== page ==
Sta Hungry Stay Foolish

Stay Hungry. Stay Foolish.

A blog by Leon Oudejans

Google, the future Apple in automotive industry

26 January 2015

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Automotive has been buzzing for some time now as technology is reshaping the business. To me it seems that most people are micro managing these seemingly unrelated issues: cybersecurity, self-driving, self-parking and telematica. Probably I even omitted a few buzz words.

The introduction of the first car caused a lot of uproar as it left stinking exhaustion fumes and caused loud noises. People tried to forbid this new machine but in vain. While the first car was for the happy few, mass production of cars changed the automotive industry and owning a car became available to millions. The history of the passenger car took off.

Henry Ford’s slogan ‘You can get any colour you want as long as it’s black’ (1909) was not sustainable. Product differentiation – and resulting higher margins – became a huge success.

Overcapacity and increasing fuel prices caused the first demise in the automotive industry. Several brand names and some car producers did not survive. Overcapacity maintained itself however, mostly due to new market entries (e.g., Japan, Korea and China).

The difference in American and European fuel prices have long caused two almost separate markets: small, low cost, highly taxed, fuel efficient cars in Europe with low margins and big, inexpensive, low taxed, fuel inefficient cars in the USA with high margins.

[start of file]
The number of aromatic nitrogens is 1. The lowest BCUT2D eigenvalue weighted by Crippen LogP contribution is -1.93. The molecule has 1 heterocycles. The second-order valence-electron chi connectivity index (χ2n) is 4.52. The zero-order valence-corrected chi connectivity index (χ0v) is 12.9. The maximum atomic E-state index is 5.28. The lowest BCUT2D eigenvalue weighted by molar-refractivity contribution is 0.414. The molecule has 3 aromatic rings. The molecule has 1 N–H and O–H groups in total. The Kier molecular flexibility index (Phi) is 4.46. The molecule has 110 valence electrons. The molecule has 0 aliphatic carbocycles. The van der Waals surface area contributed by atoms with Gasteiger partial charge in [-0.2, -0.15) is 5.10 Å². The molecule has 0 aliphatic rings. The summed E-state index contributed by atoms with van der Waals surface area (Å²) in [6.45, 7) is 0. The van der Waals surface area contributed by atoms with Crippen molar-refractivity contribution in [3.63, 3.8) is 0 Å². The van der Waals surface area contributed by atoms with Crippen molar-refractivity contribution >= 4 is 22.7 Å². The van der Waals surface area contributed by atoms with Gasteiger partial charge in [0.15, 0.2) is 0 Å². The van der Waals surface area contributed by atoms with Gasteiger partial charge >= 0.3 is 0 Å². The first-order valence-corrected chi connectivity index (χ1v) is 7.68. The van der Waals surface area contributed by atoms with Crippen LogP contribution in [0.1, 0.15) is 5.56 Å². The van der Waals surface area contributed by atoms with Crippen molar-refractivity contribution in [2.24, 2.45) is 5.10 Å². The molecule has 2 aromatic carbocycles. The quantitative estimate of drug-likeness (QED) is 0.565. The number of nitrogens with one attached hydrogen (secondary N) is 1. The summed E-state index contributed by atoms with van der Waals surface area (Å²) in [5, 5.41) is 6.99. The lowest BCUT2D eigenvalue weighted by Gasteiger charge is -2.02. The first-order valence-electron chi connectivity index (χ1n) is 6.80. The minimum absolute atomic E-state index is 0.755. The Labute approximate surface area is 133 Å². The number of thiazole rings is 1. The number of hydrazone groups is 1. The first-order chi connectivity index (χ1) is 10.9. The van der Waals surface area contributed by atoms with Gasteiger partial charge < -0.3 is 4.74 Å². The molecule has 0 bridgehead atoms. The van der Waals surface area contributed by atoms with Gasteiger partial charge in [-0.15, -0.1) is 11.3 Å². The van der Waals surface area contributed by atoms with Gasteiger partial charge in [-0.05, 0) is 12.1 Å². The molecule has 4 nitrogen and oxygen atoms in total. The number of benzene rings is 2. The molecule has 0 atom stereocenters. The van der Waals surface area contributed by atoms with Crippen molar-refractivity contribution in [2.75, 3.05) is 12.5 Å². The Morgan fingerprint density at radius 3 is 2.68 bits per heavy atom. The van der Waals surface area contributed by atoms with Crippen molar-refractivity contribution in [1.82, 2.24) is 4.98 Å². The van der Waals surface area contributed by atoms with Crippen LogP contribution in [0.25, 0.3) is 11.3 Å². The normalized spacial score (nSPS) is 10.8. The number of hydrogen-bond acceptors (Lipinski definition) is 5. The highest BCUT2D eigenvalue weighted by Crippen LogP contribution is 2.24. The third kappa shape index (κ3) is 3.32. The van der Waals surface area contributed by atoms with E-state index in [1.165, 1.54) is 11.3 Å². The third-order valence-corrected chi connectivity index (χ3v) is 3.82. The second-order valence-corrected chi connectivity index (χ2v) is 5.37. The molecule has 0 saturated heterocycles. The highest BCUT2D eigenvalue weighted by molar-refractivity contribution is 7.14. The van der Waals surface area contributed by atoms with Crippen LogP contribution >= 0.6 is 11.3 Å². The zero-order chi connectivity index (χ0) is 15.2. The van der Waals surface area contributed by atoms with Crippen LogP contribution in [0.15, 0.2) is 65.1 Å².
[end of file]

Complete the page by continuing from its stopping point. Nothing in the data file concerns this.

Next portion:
Overcapacity and low margins caused a second shift in European automotive in which former independent importers became factory owned and car retail outlets (dealers) received lower margins and ever increasing demands regarding the quality of their location. Many car dealers did not survive.

Technology in cars became more and more important: airbags, air conditioning, automatic brake systems (ABS), automatic gear boxes, burglar alarms, car audio, car lightning, car phones, climate control, cruise / speed control, motor management systems, navigation, park distance control, etc. Nevertheless, a slogan like BMW’s ‘Freude am Fahren’ (since 1965) was never questioned.

Even the computer game and video game industry profited from the ‘fun of driving’ with clear examples such as Daytona, Gran Turismo, Need For Speed, and the famous Grand Theft Auto series (since 1997). Let’s also not forget the movie industry with blockbusters like Days of Thunder (1990), Speed 1+2 (1994, 1997), The Fast and the Furious (2001 onwards), Pixar’s Cars 1+2 (2006, 2011), Gone in 60 seconds (1974, 2000), Drive (2011) and #1 Bullit (1968).

The technology that is now on its way will cause another fundamental shift in automotive industry as the fun part – driving – will be taken away from us. A car will become a tool and a means of transport but will no longer be an emotional item as it was branded in advertising for decades.

I expect a similar situation as in computers and telecom: technology or software (Apple, Google’s Android and MicroSoft,) will earn the revenues while the hardware (all current car makers) will have a hard time surviving except for the future Apple in automotive.

While rereading my article, the Google (self driving) Car suddenly makes perfect sense…………

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